Behind the scenes: preparing a listing for the public

#515 in a series of true experiences in real estate
June 2006, Hills Newspapers

There are myriad agent endeavors for a new listing before it even goes on the market, many more than in years past. Quite a bit of advertising copy is needed, for instance, not simply one ad for the local newspaper as it used to be, but far more.

Several lines for the multiple listing must be considered and written. These same words will appear again on Internet homes-for-sale sites. A short, enticing line to agents for the broker tour sheet is needed.

Succinct, descriptive copy, limited to 80 characters, is written for an agent publication, the Ad Review. Also, a cover page is written for our own website, the section created just for the one property while it is for sale.

Good words for the flyer, too, the fullest detail of all. This is where I’ll tell the age and size of the house and land, recount the rooms and features and include information on inspections and reports made on the property. Photos and a floor plan will accompany the words.

We hand-carry a disk to the pre-print man, select the finished size and the ink color and paper the printer will be using, then wait impatiently until it is time to pick up 600 off-set printed flyers. They are mailed to about 250 agents ahead of the brokers tour. We have several mailing lists and we prepare our own mailings: stuff the envelopes, stick on the address labels and stamps and get them into the mail.

More writing is necessary for disclosures. I keep notes during conversations with the owners and during visits to the property. “Sump pump comes on during extended rains; works fine” I’ll write. Also recorded for later use: The washer is 2 years old; front right stove burner needs a match. Electrical main upgraded with city permit; laundry moved without permit.

I go back to these notes when it’s time to do disclosures. I remind the sellers of things they’ve told us, info that should be passed along to buyers. And I will include in our agent disclosure details that we have observed at the house.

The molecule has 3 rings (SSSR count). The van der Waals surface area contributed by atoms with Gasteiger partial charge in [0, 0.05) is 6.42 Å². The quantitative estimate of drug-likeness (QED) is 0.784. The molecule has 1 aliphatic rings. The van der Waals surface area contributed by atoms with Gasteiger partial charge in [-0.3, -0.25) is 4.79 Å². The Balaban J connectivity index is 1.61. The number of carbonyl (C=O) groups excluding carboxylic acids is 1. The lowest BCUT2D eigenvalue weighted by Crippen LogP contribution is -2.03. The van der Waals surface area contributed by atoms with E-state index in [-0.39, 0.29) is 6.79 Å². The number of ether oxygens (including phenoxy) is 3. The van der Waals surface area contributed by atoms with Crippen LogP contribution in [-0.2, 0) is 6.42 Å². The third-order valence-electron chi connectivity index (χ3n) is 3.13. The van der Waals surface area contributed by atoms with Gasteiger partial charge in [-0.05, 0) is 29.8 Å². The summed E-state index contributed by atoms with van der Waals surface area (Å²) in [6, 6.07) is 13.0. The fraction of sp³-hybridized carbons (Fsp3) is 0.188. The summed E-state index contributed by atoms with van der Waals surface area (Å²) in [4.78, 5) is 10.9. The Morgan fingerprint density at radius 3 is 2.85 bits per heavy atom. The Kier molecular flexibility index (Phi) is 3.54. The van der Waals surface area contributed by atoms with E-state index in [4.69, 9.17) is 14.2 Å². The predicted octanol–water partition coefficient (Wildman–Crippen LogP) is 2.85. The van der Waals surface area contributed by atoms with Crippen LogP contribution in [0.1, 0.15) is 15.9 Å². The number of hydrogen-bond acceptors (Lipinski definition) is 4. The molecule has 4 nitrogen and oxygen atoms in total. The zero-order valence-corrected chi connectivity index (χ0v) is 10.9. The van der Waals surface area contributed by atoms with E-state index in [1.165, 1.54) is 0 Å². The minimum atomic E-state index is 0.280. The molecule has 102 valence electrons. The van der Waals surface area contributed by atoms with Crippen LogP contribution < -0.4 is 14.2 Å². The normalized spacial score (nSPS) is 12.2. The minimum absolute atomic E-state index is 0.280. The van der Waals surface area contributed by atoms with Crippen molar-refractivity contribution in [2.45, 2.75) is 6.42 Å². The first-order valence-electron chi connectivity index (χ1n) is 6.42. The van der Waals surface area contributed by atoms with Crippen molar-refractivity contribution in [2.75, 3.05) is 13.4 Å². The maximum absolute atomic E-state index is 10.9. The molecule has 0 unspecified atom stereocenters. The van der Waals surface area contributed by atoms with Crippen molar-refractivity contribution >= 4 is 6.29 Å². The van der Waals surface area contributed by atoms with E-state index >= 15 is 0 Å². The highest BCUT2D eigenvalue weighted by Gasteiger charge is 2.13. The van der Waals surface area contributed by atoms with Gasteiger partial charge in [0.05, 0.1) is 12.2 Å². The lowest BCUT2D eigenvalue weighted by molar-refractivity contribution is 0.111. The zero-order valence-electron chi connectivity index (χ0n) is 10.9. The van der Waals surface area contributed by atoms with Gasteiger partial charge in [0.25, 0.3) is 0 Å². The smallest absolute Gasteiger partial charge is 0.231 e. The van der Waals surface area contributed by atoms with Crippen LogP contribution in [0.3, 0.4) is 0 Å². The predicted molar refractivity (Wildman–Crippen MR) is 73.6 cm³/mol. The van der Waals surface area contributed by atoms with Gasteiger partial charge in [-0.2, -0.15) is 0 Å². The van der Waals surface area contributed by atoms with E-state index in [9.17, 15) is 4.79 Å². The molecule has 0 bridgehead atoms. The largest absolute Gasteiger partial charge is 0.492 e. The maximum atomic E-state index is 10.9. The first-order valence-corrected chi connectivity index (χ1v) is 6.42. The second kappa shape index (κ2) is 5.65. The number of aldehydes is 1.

It is important to have all disclosures complete and ready to provide to buyers and their agents before the house goes on the market. This includes inspections, too: at least a general physical inspection and a termite report, and sometimes other inspections such as for the furnace or fireplace. Receipts for major work done on the house – earthquake retrofit, for example – are also included.

Disclosure packages are typically 100 pages long, sometimes as many as 150 pages, even for houses in good shape. Anet assembles the pages, types up a cover sheet naming the contents, and scans it all, finally posting it on our website. Agents will call us to get a password so they can print out their own packages.

Before we enter a listing on the multiple listing service, we fill out a 3-page profile sheet with all the data we will need, everything from public or private sewer system at the house to the type of heating system. Also, terms of sale, designated hazard zones, if applicable, and how to access the house for showing. With our digital camera, Anet takes photos inside and out to be posted on the MLS and on websites. She tries to get pictures when cars are not in the way and when the front porches are clear of workmen’s tools and ladders, when rooms are clean and nicely furnished and back yards are clipped and attractive. This usually means shooting early in the morning just as the sun is coming up.

As we spend time in the house prior to marketing, almost always we see small improvements that we can make. Some switch plate covers should be replaced; kitchen sink drain needs a stopper; new toilet seat would look better. On a scrap of paper: Buy a doorstop for backdoor and a new pull cord for the basement light. Bring vacuum cleaner, dust cloths, Windex for mirrors.

Anet makes small signs to point out things visitors may miss seeing and to give instructions for showing. She laminates these signs and hangs them. Examples: Basement light. Use lower lock only. To unlock, flip lever to left and push.

Anet also prepares the lockbox, registering it with the lockbox provider online, making sure it is clean and padded so it won’t damage the paint when it is hung on a door. She may include a note inside the lockbox concerning a security alarm or about what lock the key works. Every day during marketing she will electronically collect info on who has used the lockbox and at what time.

In some cases, we arrange for services and workmen for our listings, including painting, hauling, floor refinishing, carpeting and all sorts of repairs and replacement. We’ve had new furnaces, water heaters and floors installed, porches built and awnings removed, doors replaced and many a light fixture hung. We also schedule overall cleaning, window washing, garden and lawn work..

We hire a sign company to put up a post and we hang our sign at the house with a rider at the bottom that gives the property website. Before the house is shown to anyone, everything is done, all is ready.

The stager has fabulously arranged flowers for beauty and enjoyment of all who see them. We’ve ordered luncheon food for the agent tour and made copies of MLS print-outs to hand out. Paper plates and such are at hand. A complete disclosure package is in a binder at the house.

Open house signs are in the car. We’re up early and are excited about showing and talking about the house. We love this job.

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